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The Ewyas Harold History and Archaeology Group applied for a Local Heritage Initiative Grant and in 2006 Archaeological Investigations Ltd was commissioned to undertake the survey of Ewyas Harold Castle and its immediate environs as a result of the successful bid. The study, undertaken in partnership with the local community, used archaeological methods to try and achieve further resolution of the layout of the site and has provided a considerable amount of new information about the castle and its surrounding landscape. The site is located at SO 384288 and straddles the 80m contour. It is a Scheduled Ancient Monument (30079). The core of the site can be divided into three components from north to south: the motte, inner bailey and outer bailey, the latter two being separated by a ditch called King Street. 

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A short History 

The history of Ewyas as a district can be traced back to the 5th - 6th century AD when the River Severn divided the Kingdom of Mercia from Wales and Clydawg was recorded as King in Ewyas – he being a holy man. Ewyas lay beyond Offa’s dyke and was finally occupied by the English in the 10th century. Archenfield, Ewyas’ neighbour and an independent kingdom prior to Offa, was annexed to Mercia in the late 8th century. In 915 we hear of the ravages of the 'Black Pagans' or Danish Pirates harrying Ewyas and Archenfield and making off with the Bishop of Llandaff.  In 1042, on the accession of Edward the Confessor, Herefordshire and its loosely annexed dependencies, Archenfield and Ewyas, were severed from the earldom of Mercia. This newly forged fifth earldom Godwin (King Harold’s father) gave to his son Sweyn who was banished in 1046. ImageHereford was then given to Earl Ralph who gave Richard (son of Scrob) land in the north of the county (Richards Castle), while Osbern Pentecost was given Ewyas and they built castles at these locations. The castle at Ewyas was dismantled in 1052. After the Conquest, William Fitz-Osbern subdued the borders through castle building which included the one at Ewyas Harold which he built for Alured. It would appear that Alured’s (or Alfred’s) castlery included the Castle, inner bailey and borough below it. Based on details in the Domesday Book this had a population of about 500. It also appears that the current civil parish of Ewyas Harold was divided into two lost English settlements, Mulstonestone (where Osbern Pentecost built his castle), and Manitone (possibly where the modern village of Ewyas Harold now lies). The Harold from whom Ewyas takes its name acquired lands at there after 1086. Robert his son was responsible for issuing five grants to the monks of the priory at Ewyas including resiting them outside the castle, as well as founding the Cistercian Abbey at Dore and being benefactor to the alien Priory of Craswall.  In 1358 Roger de la Warr made the agreement with the Abbot of Gloucester and Bishop of St David’s to suppress the Priory at Ewyas and it is unlikely that the castle was occupied for much more than a century after this.. The further history of the site can be obtained through the small booklet produced for the project.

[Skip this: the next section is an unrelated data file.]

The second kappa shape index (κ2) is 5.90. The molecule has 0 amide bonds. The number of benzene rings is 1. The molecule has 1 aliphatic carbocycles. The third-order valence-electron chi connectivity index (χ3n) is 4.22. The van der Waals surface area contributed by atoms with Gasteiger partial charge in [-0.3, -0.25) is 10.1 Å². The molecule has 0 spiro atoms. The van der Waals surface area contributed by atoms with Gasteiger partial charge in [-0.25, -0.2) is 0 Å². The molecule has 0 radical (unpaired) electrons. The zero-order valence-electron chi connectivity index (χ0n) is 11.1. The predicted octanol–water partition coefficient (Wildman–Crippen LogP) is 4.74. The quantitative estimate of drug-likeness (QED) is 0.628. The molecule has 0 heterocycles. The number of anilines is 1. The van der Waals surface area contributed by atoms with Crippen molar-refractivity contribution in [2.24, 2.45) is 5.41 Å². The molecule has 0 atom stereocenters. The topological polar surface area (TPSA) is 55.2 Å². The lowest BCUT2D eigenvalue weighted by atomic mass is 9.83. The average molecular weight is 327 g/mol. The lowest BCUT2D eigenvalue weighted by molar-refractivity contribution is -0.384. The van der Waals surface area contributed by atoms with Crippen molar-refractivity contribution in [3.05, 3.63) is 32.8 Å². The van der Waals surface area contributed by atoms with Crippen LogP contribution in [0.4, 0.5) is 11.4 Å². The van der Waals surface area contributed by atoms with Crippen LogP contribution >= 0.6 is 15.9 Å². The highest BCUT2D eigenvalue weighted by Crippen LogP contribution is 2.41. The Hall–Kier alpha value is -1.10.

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The castle